Embrace the Muck that Is First Draft

2015-07-13 Handwriting2Ladies and Gentlemen, start your engines! When this post goes live, we will be four days deep into NaNoWriMo – a.k.a., National Novel Writing Month. I thought this would be an appropriate time to talk about embracing the muck that is first draft.

How the heck are you supposed to write an entire novel in just 30 days, anyway? It’s so easy to obsess over every little detail while writing first draft – particularly if this is your first book.

Maybe it takes you two hours to fill out one page because you keep going back to research something or edit the preceding paragraph. Or maybe you get in the zone and dash out 20 pages in one sitting – only to re-read it the next day and conclude that your masterpiece doesn’t deserve to live under a rock in the desert.

Either one of these problems can really put a wet blanket on your momentum, grinding your NaNoWriMo challenge to a halt. How do you overcome?

2015-11-04 Embracing the Muck That Is First Draft

Flawed Is Beautiful

Keep in mind – first draft is not about perfect. It’s about getting the story out of your head. Subsequent drafts are about making it perfect.

I vividly recall the light-bulb moment one of my college classmates had in English composition – when he realized he didn’t have to write everything perfectly the first time; that writing could be broken down into pre-planning, a wretched first draft, not-so-horrible subsequent drafts, and the beautiful final draft – and that he wasn’t such a bad writer as he thought!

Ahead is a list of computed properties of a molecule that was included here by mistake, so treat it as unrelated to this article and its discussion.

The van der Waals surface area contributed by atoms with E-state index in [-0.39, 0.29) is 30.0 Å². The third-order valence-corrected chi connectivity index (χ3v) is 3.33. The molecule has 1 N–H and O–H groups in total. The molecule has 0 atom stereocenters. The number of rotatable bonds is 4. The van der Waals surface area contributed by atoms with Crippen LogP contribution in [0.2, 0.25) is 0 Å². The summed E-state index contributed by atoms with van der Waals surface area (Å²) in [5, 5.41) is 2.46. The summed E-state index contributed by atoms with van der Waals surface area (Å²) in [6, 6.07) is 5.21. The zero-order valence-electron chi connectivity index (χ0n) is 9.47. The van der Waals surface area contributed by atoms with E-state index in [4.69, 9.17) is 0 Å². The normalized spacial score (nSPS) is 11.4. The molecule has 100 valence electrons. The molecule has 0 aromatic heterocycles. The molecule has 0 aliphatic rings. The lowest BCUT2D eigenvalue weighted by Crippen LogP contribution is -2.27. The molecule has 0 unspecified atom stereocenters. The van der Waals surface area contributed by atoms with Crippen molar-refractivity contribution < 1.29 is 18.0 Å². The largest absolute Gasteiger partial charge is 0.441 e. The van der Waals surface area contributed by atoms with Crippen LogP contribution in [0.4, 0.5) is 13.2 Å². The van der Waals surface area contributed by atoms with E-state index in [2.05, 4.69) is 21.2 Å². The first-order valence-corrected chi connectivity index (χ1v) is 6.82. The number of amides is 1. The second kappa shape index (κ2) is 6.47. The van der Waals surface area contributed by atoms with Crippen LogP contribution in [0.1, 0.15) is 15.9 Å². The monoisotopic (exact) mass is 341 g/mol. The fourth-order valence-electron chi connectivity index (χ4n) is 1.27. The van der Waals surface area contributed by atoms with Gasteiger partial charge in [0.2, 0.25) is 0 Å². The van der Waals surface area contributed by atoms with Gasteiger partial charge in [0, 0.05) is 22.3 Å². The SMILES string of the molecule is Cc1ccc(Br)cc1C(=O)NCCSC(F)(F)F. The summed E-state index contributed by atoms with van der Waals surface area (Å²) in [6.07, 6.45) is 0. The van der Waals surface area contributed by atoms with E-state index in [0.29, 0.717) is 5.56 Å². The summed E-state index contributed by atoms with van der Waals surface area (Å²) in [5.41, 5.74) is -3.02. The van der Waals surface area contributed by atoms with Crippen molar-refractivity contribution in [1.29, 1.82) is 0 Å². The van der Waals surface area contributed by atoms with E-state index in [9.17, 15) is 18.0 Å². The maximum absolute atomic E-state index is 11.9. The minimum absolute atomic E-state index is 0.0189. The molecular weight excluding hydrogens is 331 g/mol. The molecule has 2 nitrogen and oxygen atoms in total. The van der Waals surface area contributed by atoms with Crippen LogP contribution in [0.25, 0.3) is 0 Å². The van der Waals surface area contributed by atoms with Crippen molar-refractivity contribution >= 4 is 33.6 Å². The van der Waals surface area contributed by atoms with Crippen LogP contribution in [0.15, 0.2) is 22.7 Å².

If first draft is good for one thing, it’s for being as intensely imaginative as you can possibly be. So what if you flung your hero’s car off a cliff in one scene and have it up and running again in the next? Be a child again. Anything is possible. Just keep writing. First draft is for you, final draft is for your readers.

But how do you turn off the inner critic and get that challenging first draft out?

Sign Up for NaNoWriMo

2015-11-04 NaNoWriMo Logo ShieldYou’ve already accomplished the first step! By challenging yourself to write 50,000 words in 30 days, you have no choice but to tie up your inner editor and get the book written.

Keep the Pen Moving

Photo of pen and journalOr pencil. Or cursor. Set a timer, start writing, and don’t quit or go back until the timer rings. You can also use a page goal – don’t stop until you’ve filled one page. Or two or three – whatever you set as your goal. Or you can use a book-oriented goal. Don’t stop until you’ve finished one scene. Or one chapter.

I find this exercise works great for me – particularly since I’m also guilty of a wandering mind! I write by hand, and instead of concentrating on the actual words I’m writing, I strictly focus on whether or not words are flowing out of my pencil. If I notice that words are no longer “magically” appearing on my page, I just get that pencil moving again with whatever is next word in my head. I let my subconscious handle the rest – and when I look at it again later, it usually isn’t half so bad as I feared!

Love the Ugly Ducklings

2015-06-08 EditSometimes, when you’re having a really bad day and can’t find the zone and every word you write is truly a piece of trash, you have to simply love your ugly ducklings, in all their horrific gangliness.

Again, instead of making it your goal to write something good, make your goal so many words, so many pages, so much time, or so many scenes. It doesn’t matter one bit of nasty gray down if those words are disgusting.

They exist, therefore they are beautiful. Embrace them because they are written, make a note of how you plan to make them much better in second draft, and move on.

Those are my top three tips for embracing the horror that is first draft, whether you’re in the middle of NaNoWriMo, or just chipping away at your WIP. What are yours?

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